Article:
This is my point. OSR tends to stay close to the basic form of a shared fantasy. Then it's the GMs job to make it interesting. However OS fans were already interested.

Newer school RPGs focus more on the hooks and try to blatantly throw the interesting aspects of races, classes, items, worlds, etc at the player. In the NS, the DM is more of a curator and has to explain their changes as the elements are embedded in the players minds fast and early (if they play attention).
 

Umbran

Mod Squad
Staff member
Supporter
See, on this I don't agree ... necessarily.

So, this is why I keep talking about "expecting". I am not saying it cannot be, just that we shouldn't expect it to be.

Here's the thing- if you have an inclusive old school ruleset (say, the project Sacrosanct is working on), then that is the type of thing that could be enjoyed in a number of ways; for example, it is common for families, today, to play across generations.

So, when we talk about a ruleset being "inclusive", as far as I have seen that's largely been about representation. But I have a strong suspicion that there's far more than that here.

Let us take just one example. We can look back at the basic implied story of OD&D and 1e, the original "old school game" story - a person starts with little power, and by hook, crook, and/or violence and use of squad-level wargaming, acquires treasure from others, growing powerful until they gather an army or group of followers and become rulers of a populated area of land as a right of their accrued wealth and might.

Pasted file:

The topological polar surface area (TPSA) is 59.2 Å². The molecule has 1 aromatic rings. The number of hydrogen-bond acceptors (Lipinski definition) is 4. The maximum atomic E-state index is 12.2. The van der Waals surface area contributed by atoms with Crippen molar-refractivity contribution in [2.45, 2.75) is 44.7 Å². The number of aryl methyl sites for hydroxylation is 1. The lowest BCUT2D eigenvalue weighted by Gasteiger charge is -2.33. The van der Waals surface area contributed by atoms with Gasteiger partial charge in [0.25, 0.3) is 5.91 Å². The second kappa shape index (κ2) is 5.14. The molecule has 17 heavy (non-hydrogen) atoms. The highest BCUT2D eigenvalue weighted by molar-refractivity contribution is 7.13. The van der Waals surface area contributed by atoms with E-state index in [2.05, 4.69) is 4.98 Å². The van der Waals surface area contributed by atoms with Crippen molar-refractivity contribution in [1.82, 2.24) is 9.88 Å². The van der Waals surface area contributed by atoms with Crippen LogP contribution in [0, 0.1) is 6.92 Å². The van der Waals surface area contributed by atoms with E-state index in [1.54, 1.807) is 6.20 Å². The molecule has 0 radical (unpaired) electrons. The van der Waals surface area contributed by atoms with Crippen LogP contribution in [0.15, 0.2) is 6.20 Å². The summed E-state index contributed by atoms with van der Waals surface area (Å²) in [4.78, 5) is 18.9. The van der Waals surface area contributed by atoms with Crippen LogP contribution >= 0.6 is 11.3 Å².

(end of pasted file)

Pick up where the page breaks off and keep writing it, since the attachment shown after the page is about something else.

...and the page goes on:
I'm saying that fundamental story may not be all that appealing or relatable, to, say, a queer 17 year old woman in the US today.

And it is not enough to say the game "can be played" in many ways. As an entry point, the appealing way ought to be basically the bleedingly obvious, default way the system encourages you to go by its construction. New players should not have to work out how to make the system do what they want - they should have a system that just does it naturally, right out of the box.
 


Ovinomancer

No flips for you!
Yeah, but... we have a long history of doing so.



Oh, they should be able to sure. I agree 100%. That's not my point.

I'm saying that folks who are asking if OSR is a good entry point to RPGs shouldn't expect them to be so any more. Old school games were an entry point for some people, decades ago. Don't expect them to be a good entry point, for different people, in a different time, just because of that history.

Different people, in a different time, are likely to be better served by a different entry point. If they do find them a good entry point, that is awesome. But I wouldn't put my money on it being the preferred one.



My experience back in the day was seeing lots of gamers throwing around homophobic slurs. My understanding from queer friends is that back in the day the overall culture of gamers was not welcoming.
Oh jesus. You start with the canard that OSR means actual older editions, instead of some of the very cool newer games out today that are extremely modern in approach and style, and end with comparing the expectations of older editions being welcoming to actual cases of homophobic slurs. How ridiculous a thing to say!